Please send your 300 word abstract and a brief c.v. to one of the organisers listed below. The deadline is 28 November 2016.
We hope to edit a selection of papers for publication after the conference.
Dr Annika Bautz firstname.lastname@example.org
Dr James Gregory email@example.com
Dr Daniel Grey firstname.lastname@example.org
Professor Kim Stevenson email@example.com
Abstract Deadline: January 15, 2017
Location: University of North Carolina, Chapel Hill
Dates: June 22-25, 2017
For its 25th annual meeting, the British Women Writers Conference invites papers and panel proposals considering the theme of “Generations.”
As we look back on a quarter-century of feminist scholarship and practice within British Studies, we want to celebrate those who have defined the British Women Writers Association’s past and nurture those who will shape its future. Of course, even within literary traditions or scholarly networks, generational transitions are rarely ever easy or smooth. Such transitions may be accompanied by paradigm shifts, struggles to be heard, or difficulty letting go. We therefore welcome investigations into the complexities of generational exchange and transition in women’s writing.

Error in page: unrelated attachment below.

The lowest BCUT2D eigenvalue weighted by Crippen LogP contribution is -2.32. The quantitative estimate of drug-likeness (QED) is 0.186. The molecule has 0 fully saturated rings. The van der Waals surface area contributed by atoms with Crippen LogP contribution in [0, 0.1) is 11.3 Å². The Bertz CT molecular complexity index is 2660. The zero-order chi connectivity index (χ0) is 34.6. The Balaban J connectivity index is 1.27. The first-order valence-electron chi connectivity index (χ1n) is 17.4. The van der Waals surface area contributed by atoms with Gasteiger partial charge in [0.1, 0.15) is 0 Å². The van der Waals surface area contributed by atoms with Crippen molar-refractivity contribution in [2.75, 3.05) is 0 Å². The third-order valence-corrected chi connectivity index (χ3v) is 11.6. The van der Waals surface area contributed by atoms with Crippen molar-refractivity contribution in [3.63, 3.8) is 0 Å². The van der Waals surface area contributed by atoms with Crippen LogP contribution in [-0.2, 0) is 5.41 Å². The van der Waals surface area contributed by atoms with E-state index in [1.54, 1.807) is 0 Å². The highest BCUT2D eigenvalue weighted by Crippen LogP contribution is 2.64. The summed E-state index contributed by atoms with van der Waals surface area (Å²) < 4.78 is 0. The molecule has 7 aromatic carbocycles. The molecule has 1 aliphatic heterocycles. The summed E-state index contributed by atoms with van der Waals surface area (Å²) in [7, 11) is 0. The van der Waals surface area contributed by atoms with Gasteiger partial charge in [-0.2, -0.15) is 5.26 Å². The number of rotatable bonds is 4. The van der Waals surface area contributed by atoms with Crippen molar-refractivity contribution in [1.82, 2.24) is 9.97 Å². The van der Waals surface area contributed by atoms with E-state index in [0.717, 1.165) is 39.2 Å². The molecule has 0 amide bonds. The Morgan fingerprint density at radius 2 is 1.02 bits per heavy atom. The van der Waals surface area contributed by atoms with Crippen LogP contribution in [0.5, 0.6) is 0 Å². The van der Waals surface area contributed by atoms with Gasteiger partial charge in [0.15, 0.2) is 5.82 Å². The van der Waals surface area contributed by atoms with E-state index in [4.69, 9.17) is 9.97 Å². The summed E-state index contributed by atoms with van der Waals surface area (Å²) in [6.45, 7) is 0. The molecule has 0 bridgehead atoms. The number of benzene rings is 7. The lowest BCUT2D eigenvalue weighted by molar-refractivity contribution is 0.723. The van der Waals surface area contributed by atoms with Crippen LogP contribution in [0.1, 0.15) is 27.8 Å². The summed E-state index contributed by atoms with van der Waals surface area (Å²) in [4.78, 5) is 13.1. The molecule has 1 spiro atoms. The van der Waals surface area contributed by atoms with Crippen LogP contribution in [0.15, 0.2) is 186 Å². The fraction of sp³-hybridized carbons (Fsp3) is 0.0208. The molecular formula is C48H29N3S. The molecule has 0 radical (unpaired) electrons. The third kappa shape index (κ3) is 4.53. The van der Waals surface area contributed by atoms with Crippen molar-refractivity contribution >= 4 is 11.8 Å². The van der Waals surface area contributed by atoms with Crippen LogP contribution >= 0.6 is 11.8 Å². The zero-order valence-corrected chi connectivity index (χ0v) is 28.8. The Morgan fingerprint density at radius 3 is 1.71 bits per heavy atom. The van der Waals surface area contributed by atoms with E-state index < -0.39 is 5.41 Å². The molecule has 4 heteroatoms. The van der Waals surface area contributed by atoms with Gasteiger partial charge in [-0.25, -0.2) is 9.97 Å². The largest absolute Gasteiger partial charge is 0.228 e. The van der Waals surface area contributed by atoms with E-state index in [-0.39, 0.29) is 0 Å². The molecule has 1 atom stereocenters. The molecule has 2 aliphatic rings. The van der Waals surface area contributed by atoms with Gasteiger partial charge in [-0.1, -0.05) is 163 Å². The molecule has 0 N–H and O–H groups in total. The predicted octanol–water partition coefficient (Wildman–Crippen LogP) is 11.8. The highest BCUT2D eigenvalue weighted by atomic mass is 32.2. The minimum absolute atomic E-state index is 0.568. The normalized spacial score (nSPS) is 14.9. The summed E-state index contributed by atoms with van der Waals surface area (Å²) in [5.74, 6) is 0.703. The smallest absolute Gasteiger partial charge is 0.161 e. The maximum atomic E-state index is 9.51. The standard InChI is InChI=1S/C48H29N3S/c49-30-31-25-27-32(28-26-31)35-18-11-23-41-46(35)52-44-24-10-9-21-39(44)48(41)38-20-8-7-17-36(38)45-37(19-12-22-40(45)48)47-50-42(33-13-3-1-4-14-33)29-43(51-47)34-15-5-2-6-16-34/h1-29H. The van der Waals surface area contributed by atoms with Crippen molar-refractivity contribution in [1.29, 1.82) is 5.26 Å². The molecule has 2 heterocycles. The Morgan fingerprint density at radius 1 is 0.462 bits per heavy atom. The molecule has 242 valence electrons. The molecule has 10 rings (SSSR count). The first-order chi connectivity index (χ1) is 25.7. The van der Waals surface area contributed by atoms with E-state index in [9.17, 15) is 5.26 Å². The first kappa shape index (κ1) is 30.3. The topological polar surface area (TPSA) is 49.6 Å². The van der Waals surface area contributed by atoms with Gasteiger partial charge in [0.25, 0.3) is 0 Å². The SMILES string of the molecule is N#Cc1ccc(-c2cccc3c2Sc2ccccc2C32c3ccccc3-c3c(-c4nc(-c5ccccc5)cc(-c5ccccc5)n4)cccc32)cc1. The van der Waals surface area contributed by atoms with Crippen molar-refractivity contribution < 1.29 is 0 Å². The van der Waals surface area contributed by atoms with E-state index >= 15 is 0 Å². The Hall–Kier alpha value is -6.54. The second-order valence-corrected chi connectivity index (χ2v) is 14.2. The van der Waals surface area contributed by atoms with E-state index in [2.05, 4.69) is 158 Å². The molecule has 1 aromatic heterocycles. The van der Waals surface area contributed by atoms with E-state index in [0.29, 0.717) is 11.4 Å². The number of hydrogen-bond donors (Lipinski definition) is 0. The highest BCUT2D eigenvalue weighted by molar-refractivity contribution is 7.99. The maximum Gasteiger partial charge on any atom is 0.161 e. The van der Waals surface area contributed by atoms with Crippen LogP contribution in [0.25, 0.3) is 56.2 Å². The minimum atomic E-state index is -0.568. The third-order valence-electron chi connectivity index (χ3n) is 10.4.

Papers may focus on generation as a biological, cultural, social, historical, or political process as well as on attendant manifestations in eighteenth- and nineteenth-century literature and contemporary scholarly discourses. In the end, we hope that a comprehensive exploration of generations will help illuminate shifts in literary studies, women’s writing, and critical practice.
By January 15, 2017, send 300-word abstracts for paper proposals, along with a brief bio (in one document) to firstname.lastname@example.org. Panel proposals should include individual paper abstracts, short speaker bios, as well as a brief panel description (in one document). All proposals must engage the conference theme and relate to British women’s writing during the long eighteenth or nineteenth centuries. Graduate students are encouraged to apply for a travel grant sponsored by the BWWA.
Abstract Deadline: November 15, 2016
Dates: June 1-3, 2017
Location: Augustinerkloster, Erfurt, Germany
The conference is presented by ESSWE in cooperation with the Max Weber Centre for Advanced Cultural and Social Studies at the University of Erfurt, Germany.
One of the master narratives in the study of Western esotericism is that esoteric ideas, authors and currents have, for the most part of Western history, been subject to processes of othering, marginalization, rejection or prohibition by dominant or mainstream cultural and religious discourses. For some scholars, this exclusion has been one of the main criteria for defining the very concept of “Western esotericism.” However, recent approaches that have highlighted the entanglement of esoteric ideas and mainstream culture point to the need of developing a more nuanced picture of the relationship between esoteric and mainstream discourse, in pre-modern as well as contemporary times. The conference theme, “Western Esotericism and Deviance,” thus calls for a closer examination of this master narrative by specifically addressing the social and cultural embeddedness of esoteric ideas, authors and currents in Western history.